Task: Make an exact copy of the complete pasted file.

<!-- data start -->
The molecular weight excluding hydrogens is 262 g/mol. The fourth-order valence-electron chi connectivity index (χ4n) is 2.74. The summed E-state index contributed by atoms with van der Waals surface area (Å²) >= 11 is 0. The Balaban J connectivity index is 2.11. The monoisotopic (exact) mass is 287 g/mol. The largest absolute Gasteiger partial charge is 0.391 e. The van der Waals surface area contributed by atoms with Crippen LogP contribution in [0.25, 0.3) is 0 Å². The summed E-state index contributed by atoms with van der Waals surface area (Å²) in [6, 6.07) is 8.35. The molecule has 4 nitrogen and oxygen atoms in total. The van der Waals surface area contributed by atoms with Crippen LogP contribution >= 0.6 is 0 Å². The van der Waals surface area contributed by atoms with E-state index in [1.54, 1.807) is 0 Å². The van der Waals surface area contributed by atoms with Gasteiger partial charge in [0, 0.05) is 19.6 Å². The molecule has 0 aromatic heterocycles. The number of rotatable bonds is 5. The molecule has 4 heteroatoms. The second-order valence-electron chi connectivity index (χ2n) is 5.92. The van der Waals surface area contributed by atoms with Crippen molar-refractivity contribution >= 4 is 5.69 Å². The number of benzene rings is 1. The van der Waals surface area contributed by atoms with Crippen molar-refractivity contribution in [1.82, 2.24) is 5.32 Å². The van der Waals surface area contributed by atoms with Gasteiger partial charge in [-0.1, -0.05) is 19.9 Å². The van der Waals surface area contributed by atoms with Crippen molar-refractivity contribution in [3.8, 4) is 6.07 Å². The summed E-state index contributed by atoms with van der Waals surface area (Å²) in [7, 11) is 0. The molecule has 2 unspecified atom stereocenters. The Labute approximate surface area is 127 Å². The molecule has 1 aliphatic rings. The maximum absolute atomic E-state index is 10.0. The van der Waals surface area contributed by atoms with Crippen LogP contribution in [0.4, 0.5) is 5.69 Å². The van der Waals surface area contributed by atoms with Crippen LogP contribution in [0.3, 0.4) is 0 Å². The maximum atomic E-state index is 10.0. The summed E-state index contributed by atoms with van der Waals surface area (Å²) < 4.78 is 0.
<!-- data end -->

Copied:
The molecular weight excluding hydrogens is 262 g/mol. The fourth-order valence-electron chi connectivity index (χ4n) is 2.74. The summed E-state index contributed by atoms with van der Waals surface area (Å²) >= 11 is 0. The Balaban J connectivity index is 2.11. The monoisotopic (exact) mass is 287 g/mol. The largest absolute Gasteiger partial charge is 0.391 e. The van der Waals surface area contributed by atoms with Crippen LogP contribution in [0.25, 0.3) is 0 Å². The summed E-state index contributed by atoms with van der Waals surface area (Å²) in [6, 6.07) is 8.35. The molecule has 4 nitrogen and oxygen atoms in total. The van der Waals surface area contributed by atoms with Crippen LogP contribution >= 0.6 is 0 Å². The van der Waals surface area contributed by atoms with E-state index in [1.54, 1.807) is 0 Å². The van der Waals surface area contributed by atoms with Gasteiger partial charge in [0, 0.05) is 19.6 Å². The molecule has 0 aromatic heterocycles. The number of rotatable bonds is 5. The molecule has 4 heteroatoms. The second-order valence-electron chi connectivity index (χ2n) is 5.92. The van der Waals surface area contributed by atoms with Crippen molar-refractivity contribution >= 4 is 5.69 Å². The number of benzene rings is 1. The van der Waals surface area contributed by atoms with Crippen molar-refractivity contribution in [1.82, 2.24) is 5.32 Å². The van der Waals surface area contributed by atoms with Gasteiger partial charge in [-0.1, -0.05) is 19.9 Å². The van der Waals surface area contributed by atoms with Crippen molar-refractivity contribution in [3.8, 4) is 6.07 Å². The summed E-state index contributed by atoms with van der Waals surface area (Å²) in [7, 11) is 0. The molecule has 2 unspecified atom stereocenters. The Labute approximate surface area is 127 Å². The molecule has 1 aliphatic rings. The maximum absolute atomic E-state index is 10.0. The van der Waals surface area contributed by atoms with Crippen LogP contribution in [0.4, 0.5) is 5.69 Å². The van der Waals surface area contributed by atoms with Crippen LogP contribution in [0.3, 0.4) is 0 Å². The maximum atomic E-state index is 10.0. The summed E-state index contributed by atoms with van der Waals surface area (Å²) < 4.78 is 0.